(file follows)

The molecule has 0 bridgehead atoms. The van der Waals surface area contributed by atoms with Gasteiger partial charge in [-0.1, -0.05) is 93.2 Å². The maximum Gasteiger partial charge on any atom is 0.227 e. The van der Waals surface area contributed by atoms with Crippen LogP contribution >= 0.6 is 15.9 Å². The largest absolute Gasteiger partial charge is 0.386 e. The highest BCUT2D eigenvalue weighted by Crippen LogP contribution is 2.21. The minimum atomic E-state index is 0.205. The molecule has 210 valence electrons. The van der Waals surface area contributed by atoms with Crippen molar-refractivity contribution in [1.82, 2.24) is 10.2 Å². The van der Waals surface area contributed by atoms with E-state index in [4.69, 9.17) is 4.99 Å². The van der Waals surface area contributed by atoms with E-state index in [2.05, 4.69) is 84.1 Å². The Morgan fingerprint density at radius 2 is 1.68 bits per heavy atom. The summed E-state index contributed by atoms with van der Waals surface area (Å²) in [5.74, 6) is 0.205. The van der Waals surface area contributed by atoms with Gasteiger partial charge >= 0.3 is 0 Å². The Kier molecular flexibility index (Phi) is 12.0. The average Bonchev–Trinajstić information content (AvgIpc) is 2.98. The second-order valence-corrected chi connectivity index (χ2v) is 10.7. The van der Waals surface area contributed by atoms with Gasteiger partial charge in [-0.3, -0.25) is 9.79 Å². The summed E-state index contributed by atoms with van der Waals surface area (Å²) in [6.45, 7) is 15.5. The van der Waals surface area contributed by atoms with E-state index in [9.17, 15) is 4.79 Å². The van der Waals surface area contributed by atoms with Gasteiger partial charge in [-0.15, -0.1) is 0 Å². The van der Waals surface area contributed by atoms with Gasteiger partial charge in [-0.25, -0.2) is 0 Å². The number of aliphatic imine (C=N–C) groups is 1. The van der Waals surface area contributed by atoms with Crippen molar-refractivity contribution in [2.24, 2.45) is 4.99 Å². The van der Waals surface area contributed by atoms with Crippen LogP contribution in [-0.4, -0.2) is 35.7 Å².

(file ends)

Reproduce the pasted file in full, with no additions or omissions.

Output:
The molecule has 0 bridgehead atoms. The van der Waals surface area contributed by atoms with Gasteiger partial charge in [-0.1, -0.05) is 93.2 Å². The maximum Gasteiger partial charge on any atom is 0.227 e. The van der Waals surface area contributed by atoms with Crippen LogP contribution >= 0.6 is 15.9 Å². The largest absolute Gasteiger partial charge is 0.386 e. The highest BCUT2D eigenvalue weighted by Crippen LogP contribution is 2.21. The minimum atomic E-state index is 0.205. The molecule has 210 valence electrons. The van der Waals surface area contributed by atoms with Crippen molar-refractivity contribution in [1.82, 2.24) is 10.2 Å². The van der Waals surface area contributed by atoms with E-state index in [4.69, 9.17) is 4.99 Å². The van der Waals surface area contributed by atoms with E-state index in [2.05, 4.69) is 84.1 Å². The Morgan fingerprint density at radius 2 is 1.68 bits per heavy atom. The summed E-state index contributed by atoms with van der Waals surface area (Å²) in [5.74, 6) is 0.205. The van der Waals surface area contributed by atoms with Gasteiger partial charge >= 0.3 is 0 Å². The Kier molecular flexibility index (Phi) is 12.0. The average Bonchev–Trinajstić information content (AvgIpc) is 2.98. The second-order valence-corrected chi connectivity index (χ2v) is 10.7. The van der Waals surface area contributed by atoms with Gasteiger partial charge in [-0.3, -0.25) is 9.79 Å². The summed E-state index contributed by atoms with van der Waals surface area (Å²) in [6.45, 7) is 15.5. The van der Waals surface area contributed by atoms with E-state index in [9.17, 15) is 4.79 Å². The van der Waals surface area contributed by atoms with Gasteiger partial charge in [-0.15, -0.1) is 0 Å². The van der Waals surface area contributed by atoms with Gasteiger partial charge in [-0.25, -0.2) is 0 Å². The number of aliphatic imine (C=N–C) groups is 1. The van der Waals surface area contributed by atoms with Crippen molar-refractivity contribution in [2.24, 2.45) is 4.99 Å². The van der Waals surface area contributed by atoms with Crippen LogP contribution in [-0.4, -0.2) is 35.7 Å².